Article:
Notre Dame linebacker Manti Te'o is quietly emerging as a candidate for the No. 1 overall selection in the 2013 NFL draft, but is he worthy of the praise being heaped on him at this point?
ESPN's Mel Kiper believes that Te'o is a can't miss prospect, and a team such as the Kansas City Chiefs should make the Nortre Dame star the first overall pick when the 2013 NFL draft rolls around.
Te'o, a star inside linebacker for the Fighting Irish, isn't the sexiest pick in the draft when compared to some big name quarterbacks such as Geno Smith or defensive linemen like Jarvis Jones, but he's a quality player that a franchise can build around.
Now in his second year with Notre Dame, Te'o has evolved into an all-around linebacker who can play all three downs thanks to his exceptional athleticism and football IQ that allow him to not only be a force against the run, but play coverage defending the pass efficiently as well.
The problem for Te'o is his position at inside linebacker. It's not a high-profile position, and NFL franchises would rather take a risk on prospects at positions that can change the team right away, so quarterbacks and defensive lineman are almost always the first off the board.
In fact, the last linebacker to be taken No. 1 overall occurred in the 1988 NFL draft when the Atlanta Falcons selected Auburn's Aundray Bruce.
None of this is to say Te'o isn't deserving of the No. 1 overall selection. As mentioned, he's a future NFL star that teams can build around. In 10 games so far in 2012, Te'o has accumulated 90 total tackles, 1.5 sacks and six interceptions.
Statistically, Te'o shows off his versatility, but he's even more impressive on film. Schematically he appears to be an ideal inside linebacker in a 4-3 at the next level, but will likely thrive in whatever scheme he ends up with.
Even if the Chiefs were to land the No. 1 overall selection as Kiper suggests, Kansas City passing on Te'o for a quarterback makes more sense. While Te'o would be a perfect fit next to Justin Houston and Tamba Hali, the Chiefs need a legitimate quarterback to become a viable NFL franchise once again.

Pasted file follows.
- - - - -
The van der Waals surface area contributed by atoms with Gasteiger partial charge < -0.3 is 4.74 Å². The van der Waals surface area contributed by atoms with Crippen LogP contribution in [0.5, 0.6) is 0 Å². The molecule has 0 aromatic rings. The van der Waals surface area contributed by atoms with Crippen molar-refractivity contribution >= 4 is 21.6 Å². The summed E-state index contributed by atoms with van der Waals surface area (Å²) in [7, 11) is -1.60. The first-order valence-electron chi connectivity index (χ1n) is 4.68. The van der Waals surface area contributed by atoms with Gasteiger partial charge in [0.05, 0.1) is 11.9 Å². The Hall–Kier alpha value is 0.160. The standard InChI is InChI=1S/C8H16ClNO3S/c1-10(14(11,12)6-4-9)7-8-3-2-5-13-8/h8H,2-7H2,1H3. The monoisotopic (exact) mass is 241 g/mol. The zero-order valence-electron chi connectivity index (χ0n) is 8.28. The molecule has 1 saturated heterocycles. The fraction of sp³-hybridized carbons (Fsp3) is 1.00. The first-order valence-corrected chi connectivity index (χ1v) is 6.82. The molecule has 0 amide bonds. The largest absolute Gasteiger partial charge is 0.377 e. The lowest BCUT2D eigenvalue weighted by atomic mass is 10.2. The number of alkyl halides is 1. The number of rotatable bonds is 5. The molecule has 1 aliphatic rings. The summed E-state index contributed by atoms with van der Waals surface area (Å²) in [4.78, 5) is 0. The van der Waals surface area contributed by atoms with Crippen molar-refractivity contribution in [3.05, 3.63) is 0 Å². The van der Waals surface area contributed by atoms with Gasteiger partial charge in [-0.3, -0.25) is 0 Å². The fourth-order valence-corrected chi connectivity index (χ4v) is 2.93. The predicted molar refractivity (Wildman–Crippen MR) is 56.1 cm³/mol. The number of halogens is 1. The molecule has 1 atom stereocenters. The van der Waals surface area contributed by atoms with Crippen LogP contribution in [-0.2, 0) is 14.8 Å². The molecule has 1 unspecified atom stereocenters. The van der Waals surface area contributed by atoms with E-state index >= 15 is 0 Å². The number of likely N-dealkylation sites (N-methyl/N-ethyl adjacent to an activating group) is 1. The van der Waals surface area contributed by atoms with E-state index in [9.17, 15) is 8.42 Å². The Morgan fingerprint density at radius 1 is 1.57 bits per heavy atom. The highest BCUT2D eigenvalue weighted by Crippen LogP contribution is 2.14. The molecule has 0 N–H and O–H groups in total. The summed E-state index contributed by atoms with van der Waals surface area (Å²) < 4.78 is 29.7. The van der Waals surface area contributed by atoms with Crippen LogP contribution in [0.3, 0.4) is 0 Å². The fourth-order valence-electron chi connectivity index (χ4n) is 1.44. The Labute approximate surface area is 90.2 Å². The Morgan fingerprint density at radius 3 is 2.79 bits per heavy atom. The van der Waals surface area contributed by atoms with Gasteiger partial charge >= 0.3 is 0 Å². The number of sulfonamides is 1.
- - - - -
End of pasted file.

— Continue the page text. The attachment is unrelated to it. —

The upcoming draft is littered with potential franchise quarterbacks who will establish themselves as we move closer to selection day.
Geno Smith of West Virginia, Tyler Wilson of Arkansas, Tyler Bray of Tennessee and USC's Matt Barkley are all quarteback prospects who have a chance to emerge as franchise players more worthy of the first pick.
The defensive line is the other positional group typically taken first overall, and there are plenty of talented prospects there who could emerge as worthy such as LSU's Sam Montgomery and Barkevious Mingo, Bjoern Werner of Florida State, Star Lotulelei of Utah and Jarvis Jones from Georgia.
Add in a few top-tier offensive linemen such as Luke Joeckel out of Texas A&M, a positional group that sometimes makes an appearance as the first overall pick, and it's unlikely Te'o will be able to break through as the absolute best player available come draft day.
For a realistic projection of where Te'o could end up, one has to only look as far back as last year's draft. The highest linebacker taken, Carolina Panthers rookie Luke Kuechly, was selected No. 9 overall out of Boston College.
Kuechly is a faster, more athletic version of Te'o who has the ability to also play at an outside linebacker position. Te'o is slower in terms of sideline-to-sideline ability, which limits him to only an inside role.
Kuechly's versatility is likely what ended up landing him in the top 10 last year, but it's hard to give Te'o that same nod when stacking him up against the Panthers' star.
We're selling Te'o as the No. 1 pick in the 2013 NFL draft. There's no doubt he's an elite prospect that will have a wildly successful NFL career, but given the nature of his position and the high-impact prospects he has to go up against to claim the top spot, it's unlikely Te'o will be selected in the top 10, let alone first overall.
To his credit, Te'o is the safest pick in the first round of the 2013 NFL draft. Unfortunately for Te'o, sometimes that isn't good enough to be selected first overall in today's NFL.